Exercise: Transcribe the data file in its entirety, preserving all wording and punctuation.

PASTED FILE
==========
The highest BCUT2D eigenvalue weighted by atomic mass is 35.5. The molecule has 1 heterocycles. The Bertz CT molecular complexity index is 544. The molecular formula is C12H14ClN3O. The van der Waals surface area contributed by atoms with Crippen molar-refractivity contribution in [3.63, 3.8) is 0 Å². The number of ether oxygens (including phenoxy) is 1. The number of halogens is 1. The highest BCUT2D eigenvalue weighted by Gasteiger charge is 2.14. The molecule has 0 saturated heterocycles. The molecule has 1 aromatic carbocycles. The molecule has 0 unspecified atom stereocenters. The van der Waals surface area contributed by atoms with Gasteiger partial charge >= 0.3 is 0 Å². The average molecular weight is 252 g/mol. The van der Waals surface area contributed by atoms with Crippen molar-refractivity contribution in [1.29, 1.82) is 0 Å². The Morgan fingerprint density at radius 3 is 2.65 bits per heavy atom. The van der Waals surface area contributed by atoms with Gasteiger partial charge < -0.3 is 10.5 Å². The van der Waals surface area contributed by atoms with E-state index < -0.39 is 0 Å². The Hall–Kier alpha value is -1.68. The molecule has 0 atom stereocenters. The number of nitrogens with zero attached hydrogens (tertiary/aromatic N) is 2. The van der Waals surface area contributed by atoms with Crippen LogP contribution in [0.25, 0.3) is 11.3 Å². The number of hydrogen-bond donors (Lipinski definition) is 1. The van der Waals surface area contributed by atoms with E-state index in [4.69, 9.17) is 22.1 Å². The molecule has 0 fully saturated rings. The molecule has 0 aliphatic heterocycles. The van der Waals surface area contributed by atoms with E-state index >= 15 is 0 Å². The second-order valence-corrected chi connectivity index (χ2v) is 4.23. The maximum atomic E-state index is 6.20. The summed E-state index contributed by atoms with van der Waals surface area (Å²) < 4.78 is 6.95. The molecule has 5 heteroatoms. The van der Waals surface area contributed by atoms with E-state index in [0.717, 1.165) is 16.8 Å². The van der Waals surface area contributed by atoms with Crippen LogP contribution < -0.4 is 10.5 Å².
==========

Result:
The highest BCUT2D eigenvalue weighted by atomic mass is 35.5. The molecule has 1 heterocycles. The Bertz CT molecular complexity index is 544. The molecular formula is C12H14ClN3O. The van der Waals surface area contributed by atoms with Crippen molar-refractivity contribution in [3.63, 3.8) is 0 Å². The number of ether oxygens (including phenoxy) is 1. The number of halogens is 1. The highest BCUT2D eigenvalue weighted by Gasteiger charge is 2.14. The molecule has 0 saturated heterocycles. The molecule has 1 aromatic carbocycles. The molecule has 0 unspecified atom stereocenters. The van der Waals surface area contributed by atoms with Gasteiger partial charge >= 0.3 is 0 Å². The average molecular weight is 252 g/mol. The van der Waals surface area contributed by atoms with Crippen molar-refractivity contribution in [1.29, 1.82) is 0 Å². The Morgan fingerprint density at radius 3 is 2.65 bits per heavy atom. The van der Waals surface area contributed by atoms with Gasteiger partial charge < -0.3 is 10.5 Å². The van der Waals surface area contributed by atoms with E-state index < -0.39 is 0 Å². The Hall–Kier alpha value is -1.68. The molecule has 0 atom stereocenters. The number of nitrogens with zero attached hydrogens (tertiary/aromatic N) is 2. The van der Waals surface area contributed by atoms with Crippen LogP contribution in [0.25, 0.3) is 11.3 Å². The number of hydrogen-bond donors (Lipinski definition) is 1. The van der Waals surface area contributed by atoms with E-state index in [4.69, 9.17) is 22.1 Å². The molecule has 0 fully saturated rings. The molecule has 0 aliphatic heterocycles. The van der Waals surface area contributed by atoms with E-state index >= 15 is 0 Å². The second-order valence-corrected chi connectivity index (χ2v) is 4.23. The maximum atomic E-state index is 6.20. The summed E-state index contributed by atoms with van der Waals surface area (Å²) < 4.78 is 6.95. The molecule has 5 heteroatoms. The van der Waals surface area contributed by atoms with E-state index in [0.717, 1.165) is 16.8 Å². The van der Waals surface area contributed by atoms with Crippen LogP contribution < -0.4 is 10.5 Å².